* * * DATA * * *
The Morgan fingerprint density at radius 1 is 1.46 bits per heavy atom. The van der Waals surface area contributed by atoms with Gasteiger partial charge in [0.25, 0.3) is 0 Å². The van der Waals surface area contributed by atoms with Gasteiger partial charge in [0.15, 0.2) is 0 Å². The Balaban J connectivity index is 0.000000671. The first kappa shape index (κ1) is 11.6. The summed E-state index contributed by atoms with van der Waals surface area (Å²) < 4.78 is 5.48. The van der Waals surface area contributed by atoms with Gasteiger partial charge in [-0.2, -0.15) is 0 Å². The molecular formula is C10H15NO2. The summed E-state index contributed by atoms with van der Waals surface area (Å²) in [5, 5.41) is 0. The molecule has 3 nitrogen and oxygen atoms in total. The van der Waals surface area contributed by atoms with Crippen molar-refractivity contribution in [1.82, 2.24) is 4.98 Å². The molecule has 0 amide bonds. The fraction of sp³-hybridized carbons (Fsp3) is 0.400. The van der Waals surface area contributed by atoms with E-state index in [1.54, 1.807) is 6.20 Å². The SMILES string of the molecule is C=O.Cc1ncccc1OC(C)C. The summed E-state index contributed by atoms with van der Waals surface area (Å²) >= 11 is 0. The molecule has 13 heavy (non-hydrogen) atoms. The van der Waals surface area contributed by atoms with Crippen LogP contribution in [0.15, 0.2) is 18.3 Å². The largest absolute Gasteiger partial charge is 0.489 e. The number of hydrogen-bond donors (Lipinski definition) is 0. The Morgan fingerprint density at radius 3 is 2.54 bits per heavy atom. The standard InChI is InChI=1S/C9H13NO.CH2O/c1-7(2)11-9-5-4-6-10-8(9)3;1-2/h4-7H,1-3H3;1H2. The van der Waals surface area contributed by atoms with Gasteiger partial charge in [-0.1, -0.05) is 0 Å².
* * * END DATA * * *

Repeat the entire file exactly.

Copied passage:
The Morgan fingerprint density at radius 1 is 1.46 bits per heavy atom. The van der Waals surface area contributed by atoms with Gasteiger partial charge in [0.25, 0.3) is 0 Å². The van der Waals surface area contributed by atoms with Gasteiger partial charge in [0.15, 0.2) is 0 Å². The Balaban J connectivity index is 0.000000671. The first kappa shape index (κ1) is 11.6. The summed E-state index contributed by atoms with van der Waals surface area (Å²) < 4.78 is 5.48. The van der Waals surface area contributed by atoms with Gasteiger partial charge in [-0.2, -0.15) is 0 Å². The molecular formula is C10H15NO2. The summed E-state index contributed by atoms with van der Waals surface area (Å²) in [5, 5.41) is 0. The molecule has 3 nitrogen and oxygen atoms in total. The van der Waals surface area contributed by atoms with Crippen molar-refractivity contribution in [1.82, 2.24) is 4.98 Å². The molecule has 0 amide bonds. The fraction of sp³-hybridized carbons (Fsp3) is 0.400. The van der Waals surface area contributed by atoms with E-state index in [1.54, 1.807) is 6.20 Å². The SMILES string of the molecule is C=O.Cc1ncccc1OC(C)C. The summed E-state index contributed by atoms with van der Waals surface area (Å²) >= 11 is 0. The molecule has 13 heavy (non-hydrogen) atoms. The van der Waals surface area contributed by atoms with Crippen LogP contribution in [0.15, 0.2) is 18.3 Å². The largest absolute Gasteiger partial charge is 0.489 e. The number of hydrogen-bond donors (Lipinski definition) is 0. The Morgan fingerprint density at radius 3 is 2.54 bits per heavy atom. The standard InChI is InChI=1S/C9H13NO.CH2O/c1-7(2)11-9-5-4-6-10-8(9)3;1-2/h4-7H,1-3H3;1H2. The van der Waals surface area contributed by atoms with Gasteiger partial charge in [-0.1, -0.05) is 0 Å².